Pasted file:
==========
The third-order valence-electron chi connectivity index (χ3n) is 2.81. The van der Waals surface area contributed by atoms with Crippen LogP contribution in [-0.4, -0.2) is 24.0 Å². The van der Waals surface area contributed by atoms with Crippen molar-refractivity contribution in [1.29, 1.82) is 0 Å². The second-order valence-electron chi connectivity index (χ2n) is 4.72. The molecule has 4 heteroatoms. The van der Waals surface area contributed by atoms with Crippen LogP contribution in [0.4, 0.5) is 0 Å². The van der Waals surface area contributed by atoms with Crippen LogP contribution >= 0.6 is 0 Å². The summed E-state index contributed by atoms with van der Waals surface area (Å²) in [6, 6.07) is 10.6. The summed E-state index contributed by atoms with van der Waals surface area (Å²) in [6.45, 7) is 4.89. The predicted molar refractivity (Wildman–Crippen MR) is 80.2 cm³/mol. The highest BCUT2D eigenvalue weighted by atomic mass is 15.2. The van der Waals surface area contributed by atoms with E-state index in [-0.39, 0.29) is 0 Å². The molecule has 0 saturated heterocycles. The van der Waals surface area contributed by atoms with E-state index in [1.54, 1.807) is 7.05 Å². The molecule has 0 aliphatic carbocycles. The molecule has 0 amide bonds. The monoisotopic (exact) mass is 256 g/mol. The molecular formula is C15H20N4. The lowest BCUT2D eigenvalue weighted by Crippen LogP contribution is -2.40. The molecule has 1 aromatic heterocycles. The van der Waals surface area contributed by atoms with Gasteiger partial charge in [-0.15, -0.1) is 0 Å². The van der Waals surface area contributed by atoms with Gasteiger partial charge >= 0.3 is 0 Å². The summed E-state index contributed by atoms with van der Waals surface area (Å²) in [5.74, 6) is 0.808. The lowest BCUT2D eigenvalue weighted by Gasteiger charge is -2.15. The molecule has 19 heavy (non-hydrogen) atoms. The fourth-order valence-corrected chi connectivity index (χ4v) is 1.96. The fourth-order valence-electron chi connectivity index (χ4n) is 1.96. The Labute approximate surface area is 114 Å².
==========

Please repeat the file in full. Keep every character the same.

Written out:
The third-order valence-electron chi connectivity index (χ3n) is 2.81. The van der Waals surface area contributed by atoms with Crippen LogP contribution in [-0.4, -0.2) is 24.0 Å². The van der Waals surface area contributed by atoms with Crippen molar-refractivity contribution in [1.29, 1.82) is 0 Å². The second-order valence-electron chi connectivity index (χ2n) is 4.72. The molecule has 4 heteroatoms. The van der Waals surface area contributed by atoms with Crippen LogP contribution in [0.4, 0.5) is 0 Å². The van der Waals surface area contributed by atoms with Crippen LogP contribution >= 0.6 is 0 Å². The summed E-state index contributed by atoms with van der Waals surface area (Å²) in [6, 6.07) is 10.6. The summed E-state index contributed by atoms with van der Waals surface area (Å²) in [6.45, 7) is 4.89. The predicted molar refractivity (Wildman–Crippen MR) is 80.2 cm³/mol. The highest BCUT2D eigenvalue weighted by atomic mass is 15.2. The van der Waals surface area contributed by atoms with E-state index in [-0.39, 0.29) is 0 Å². The molecule has 0 saturated heterocycles. The van der Waals surface area contributed by atoms with E-state index in [1.54, 1.807) is 7.05 Å². The molecule has 0 aliphatic carbocycles. The molecule has 0 amide bonds. The monoisotopic (exact) mass is 256 g/mol. The molecular formula is C15H20N4. The lowest BCUT2D eigenvalue weighted by Crippen LogP contribution is -2.40. The molecule has 1 aromatic heterocycles. The van der Waals surface area contributed by atoms with Gasteiger partial charge in [-0.15, -0.1) is 0 Å². The van der Waals surface area contributed by atoms with Gasteiger partial charge >= 0.3 is 0 Å². The summed E-state index contributed by atoms with van der Waals surface area (Å²) in [5.74, 6) is 0.808. The lowest BCUT2D eigenvalue weighted by Gasteiger charge is -2.15. The molecule has 19 heavy (non-hydrogen) atoms. The fourth-order valence-corrected chi connectivity index (χ4v) is 1.96. The fourth-order valence-electron chi connectivity index (χ4n) is 1.96. The Labute approximate surface area is 114 Å².